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Sunday Bloody Sunday. What a great song. It really encapsulates the frustration of a Sunday, doesn’t it? You wake up in the morning, you’ve got to read all the Sunday papers, the kids are running round, you’ve got to mow the lawn, wash the car, and you just think ‘Sunday, bloody Sunday!'
~ Alan Partridge

Alan Partridge is a comedic character who is a parody of British television personalities. Partridge is an inept broadcaster whose inflated sense of celebrity drives him to treachery and shameless self-promotion.

He is portrayed by English actor Steve Coogan.

Personality

Alan suffers from a great deal of character flaws. He is pedantic, egotistic, rude and neurotic, and prone to making deeply embarrassing faux pas and attempting to belittle other people, often with limited success. His conversational skills are poor and he tends to focus on extremely trivial or inane topics; as a results, he often bores, or embarrasses himself in front of, whomever he talks to. Alan also harbours strong grudges towards people who have wronged him in the past. He is somewhat delusional, as evidenced by his constant, false claims that he has "bounced back", despite having fallen from a lucrative television career at the BBC to the third-best slot on Radio Norwich. As a result of these traits, he has few friends. The only friend we regularly see him interact with is Michael, an almost equally neurotic character; nevertheless, their friendship is clearly an imbalanced one, as Michael never addresses Alan by his first name, and Alan has a tendency to patronise or criticise Michael. Alan also cites media personalities such as Bill Oddie and Sue Cook as friends. He appears to take the people closest to him for granted, treating his loyal personal assistant Lynn with contempt and never reciprocating his girlfriend Sonja's fondness for him, valuing her only for sex.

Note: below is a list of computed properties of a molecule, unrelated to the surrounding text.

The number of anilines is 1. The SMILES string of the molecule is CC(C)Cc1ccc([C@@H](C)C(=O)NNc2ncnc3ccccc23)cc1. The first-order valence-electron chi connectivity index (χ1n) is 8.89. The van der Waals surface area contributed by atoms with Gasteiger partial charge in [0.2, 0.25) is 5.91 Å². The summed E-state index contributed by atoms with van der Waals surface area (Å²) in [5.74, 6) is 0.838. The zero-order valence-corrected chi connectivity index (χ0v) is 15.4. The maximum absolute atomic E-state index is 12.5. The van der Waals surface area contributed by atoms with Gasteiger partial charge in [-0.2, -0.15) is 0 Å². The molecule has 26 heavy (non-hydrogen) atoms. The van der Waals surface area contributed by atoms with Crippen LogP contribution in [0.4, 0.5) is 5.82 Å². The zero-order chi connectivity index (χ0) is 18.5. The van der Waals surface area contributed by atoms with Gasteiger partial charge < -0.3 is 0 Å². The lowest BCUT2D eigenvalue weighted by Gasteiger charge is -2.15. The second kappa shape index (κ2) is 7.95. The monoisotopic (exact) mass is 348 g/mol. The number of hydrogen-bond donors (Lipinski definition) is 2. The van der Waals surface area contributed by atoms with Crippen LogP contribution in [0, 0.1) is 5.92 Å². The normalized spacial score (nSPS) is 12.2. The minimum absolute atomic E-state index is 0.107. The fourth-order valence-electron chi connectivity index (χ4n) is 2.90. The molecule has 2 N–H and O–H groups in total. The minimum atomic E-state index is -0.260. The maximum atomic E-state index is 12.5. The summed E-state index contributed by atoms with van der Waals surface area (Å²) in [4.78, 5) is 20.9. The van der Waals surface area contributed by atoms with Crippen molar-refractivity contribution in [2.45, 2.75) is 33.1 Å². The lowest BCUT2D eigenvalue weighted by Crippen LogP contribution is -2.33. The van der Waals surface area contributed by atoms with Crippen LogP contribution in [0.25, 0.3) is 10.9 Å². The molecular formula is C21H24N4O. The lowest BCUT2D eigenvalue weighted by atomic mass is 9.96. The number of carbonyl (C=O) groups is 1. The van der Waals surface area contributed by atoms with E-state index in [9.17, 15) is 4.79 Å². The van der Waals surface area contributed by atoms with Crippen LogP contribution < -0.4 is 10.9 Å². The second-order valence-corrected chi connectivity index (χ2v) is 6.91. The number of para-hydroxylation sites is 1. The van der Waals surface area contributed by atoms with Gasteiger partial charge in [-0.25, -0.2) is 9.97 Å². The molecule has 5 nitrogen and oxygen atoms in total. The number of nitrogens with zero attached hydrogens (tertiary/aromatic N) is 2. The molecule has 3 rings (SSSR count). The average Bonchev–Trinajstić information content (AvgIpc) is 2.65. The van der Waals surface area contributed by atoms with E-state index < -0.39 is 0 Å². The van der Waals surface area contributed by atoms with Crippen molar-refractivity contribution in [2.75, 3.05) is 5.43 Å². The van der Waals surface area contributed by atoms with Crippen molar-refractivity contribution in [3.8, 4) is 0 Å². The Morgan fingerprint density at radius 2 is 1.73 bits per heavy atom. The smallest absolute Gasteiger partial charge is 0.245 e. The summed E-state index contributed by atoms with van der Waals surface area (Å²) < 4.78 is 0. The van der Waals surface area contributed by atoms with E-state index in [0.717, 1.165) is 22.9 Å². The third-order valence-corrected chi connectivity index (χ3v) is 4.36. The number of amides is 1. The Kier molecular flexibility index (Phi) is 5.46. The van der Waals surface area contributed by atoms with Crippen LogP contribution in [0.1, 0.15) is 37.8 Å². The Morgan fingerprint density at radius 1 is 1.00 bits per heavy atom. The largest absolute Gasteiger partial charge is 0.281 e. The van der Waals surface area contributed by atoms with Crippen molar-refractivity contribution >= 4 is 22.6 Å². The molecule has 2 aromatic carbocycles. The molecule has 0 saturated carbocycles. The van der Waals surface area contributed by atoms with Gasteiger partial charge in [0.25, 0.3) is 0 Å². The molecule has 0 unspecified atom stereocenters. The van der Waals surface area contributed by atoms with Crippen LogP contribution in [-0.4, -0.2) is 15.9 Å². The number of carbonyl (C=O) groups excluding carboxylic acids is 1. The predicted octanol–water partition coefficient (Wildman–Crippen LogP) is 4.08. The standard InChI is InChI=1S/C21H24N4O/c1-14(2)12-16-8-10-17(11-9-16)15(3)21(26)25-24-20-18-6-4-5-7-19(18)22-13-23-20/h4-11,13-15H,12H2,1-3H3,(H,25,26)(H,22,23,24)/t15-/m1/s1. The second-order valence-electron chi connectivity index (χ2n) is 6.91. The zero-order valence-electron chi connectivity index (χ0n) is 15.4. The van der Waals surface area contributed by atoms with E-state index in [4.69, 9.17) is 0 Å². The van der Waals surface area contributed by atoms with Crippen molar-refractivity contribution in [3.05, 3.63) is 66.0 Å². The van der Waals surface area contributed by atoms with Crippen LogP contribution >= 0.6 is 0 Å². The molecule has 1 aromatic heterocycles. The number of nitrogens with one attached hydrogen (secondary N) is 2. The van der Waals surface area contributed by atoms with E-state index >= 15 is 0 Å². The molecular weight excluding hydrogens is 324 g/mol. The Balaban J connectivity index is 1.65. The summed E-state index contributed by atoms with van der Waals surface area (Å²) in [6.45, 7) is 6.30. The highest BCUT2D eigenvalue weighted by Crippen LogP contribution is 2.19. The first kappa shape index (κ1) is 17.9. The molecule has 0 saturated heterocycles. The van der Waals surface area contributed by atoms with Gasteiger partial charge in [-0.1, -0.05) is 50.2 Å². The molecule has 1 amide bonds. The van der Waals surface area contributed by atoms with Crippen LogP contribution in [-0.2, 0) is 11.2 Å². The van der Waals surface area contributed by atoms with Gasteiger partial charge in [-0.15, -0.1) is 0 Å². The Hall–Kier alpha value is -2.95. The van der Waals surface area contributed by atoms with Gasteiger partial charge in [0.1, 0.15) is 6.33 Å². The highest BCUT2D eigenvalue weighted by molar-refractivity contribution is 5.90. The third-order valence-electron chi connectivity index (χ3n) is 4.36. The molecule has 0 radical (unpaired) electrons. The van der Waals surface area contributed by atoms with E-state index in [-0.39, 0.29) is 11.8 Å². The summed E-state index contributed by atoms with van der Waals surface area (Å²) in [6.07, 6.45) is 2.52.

Alan is a sexually repressed man whose attempts to charm women usually result in him embarrassing himself and offending them. He is also homophobic, although he described himself as "homosceptic", and slightly xenophobic, although he would object strenuously to claims he is a racist. Alan is also a snob and enjoys making fun of regional accents, particularly that of John, a Mancunian builder he employs. His political views are conservative, and he reads The Daily Mail, which he describes as "arguably the best newspaper in the world". Alan is extremely proud of his car, a Lexus, and prone to boast about his income and possessions.

History

On The Hour transferred to television as The Day Today in 1994, where Alan continued as the inept sports reporter. Here he bungled his way through a feature on the 1994 FIFA World Cup, gave a colourful report on the previous sporting season, made a complete mess of reporting the recent horse racing tournament, and was beaten up by a female martial-arts instructor. The Day Today was a success and it was shortly followed by Knowing Me, Knowing You… with Alan Partridge being transferred to television. The TV version was largely the same as the radio show, although the TV version now had a house band under the directorship of Glen Ponder. The show had a number of different features, including “Knowing me Alan Partridge, Knowing you Another Alan Partridge” in which Alan met someone who shared his name. Knowing Me Knowing You… with Alan Partridge didn’t do will in the ratings, and in the final episode Alan shot dead Forbes McAllister (who was one of his guests) live on air while examining one of Lord Byron’s duelling pistols. However Alan was cleared of any wrong doing. Alan claimed that the reason for the poor ratings was “poor scheduling” as the show was on at the same time as the News at Ten. The Show was referred to as KMKYWAP for short.